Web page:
from Chapter E
by Christian Bök

copyright © Christian Bök, 2001

 

Enfettered, these sentences repress free speech. The
text deletes selected letters. We see the revered exegete
reject metred verse: the sestet, the tercet – even les
scènes élevées en grec
. He rebels. He sets new precedents.
He lets cleverness exceed decent levels. He eschews the
esteemed genres, the expected themes – even les belles
lettres en vers
. He prefers the perverse French esthetes:
Verne, Péret, Genet, Perec – hence, he pens fervent
screeds, then enters the street, where he sells these let-
terpress newsletters, three cents per sheet. He engen-
ders perfect newness wherever we need fresh terms.

Relentless, the rebel peddles these theses, even when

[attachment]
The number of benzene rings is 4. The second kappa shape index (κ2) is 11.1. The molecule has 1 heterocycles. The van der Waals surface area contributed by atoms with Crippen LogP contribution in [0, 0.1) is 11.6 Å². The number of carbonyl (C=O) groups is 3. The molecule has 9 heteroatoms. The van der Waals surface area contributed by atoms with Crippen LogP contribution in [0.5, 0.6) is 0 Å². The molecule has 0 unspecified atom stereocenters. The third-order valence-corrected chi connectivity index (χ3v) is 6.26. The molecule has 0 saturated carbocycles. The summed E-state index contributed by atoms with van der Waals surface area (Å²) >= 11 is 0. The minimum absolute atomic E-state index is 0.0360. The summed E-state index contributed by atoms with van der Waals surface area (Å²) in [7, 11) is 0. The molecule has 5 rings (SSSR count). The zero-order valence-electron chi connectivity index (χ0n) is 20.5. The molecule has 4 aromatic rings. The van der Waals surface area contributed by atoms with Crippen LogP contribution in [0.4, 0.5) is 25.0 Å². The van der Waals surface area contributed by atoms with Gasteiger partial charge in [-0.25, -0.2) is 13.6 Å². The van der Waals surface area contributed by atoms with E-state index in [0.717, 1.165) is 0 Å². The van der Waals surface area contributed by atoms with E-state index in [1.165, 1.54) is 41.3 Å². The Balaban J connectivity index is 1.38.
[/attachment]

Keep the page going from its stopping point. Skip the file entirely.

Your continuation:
vexed peers deem the new precepts ‘mere dreck.’ The
plebes resent newer verse; nevertheless, the rebel per-
severes, never deterred, never dejected, heedless, even
when hecklers heckle the vehement speeches. We feel
perplexed whenever we see these excerpted sentences.
We sneer when we detect the clever scheme – the emer-
gent repetend: the letter E. We jeer; we jest. We express
resentment. We detest these depthless pretenses – these
present-tense verbs, expressed pell-mell. We prefer
genteel speech, where sense redeems senselessness.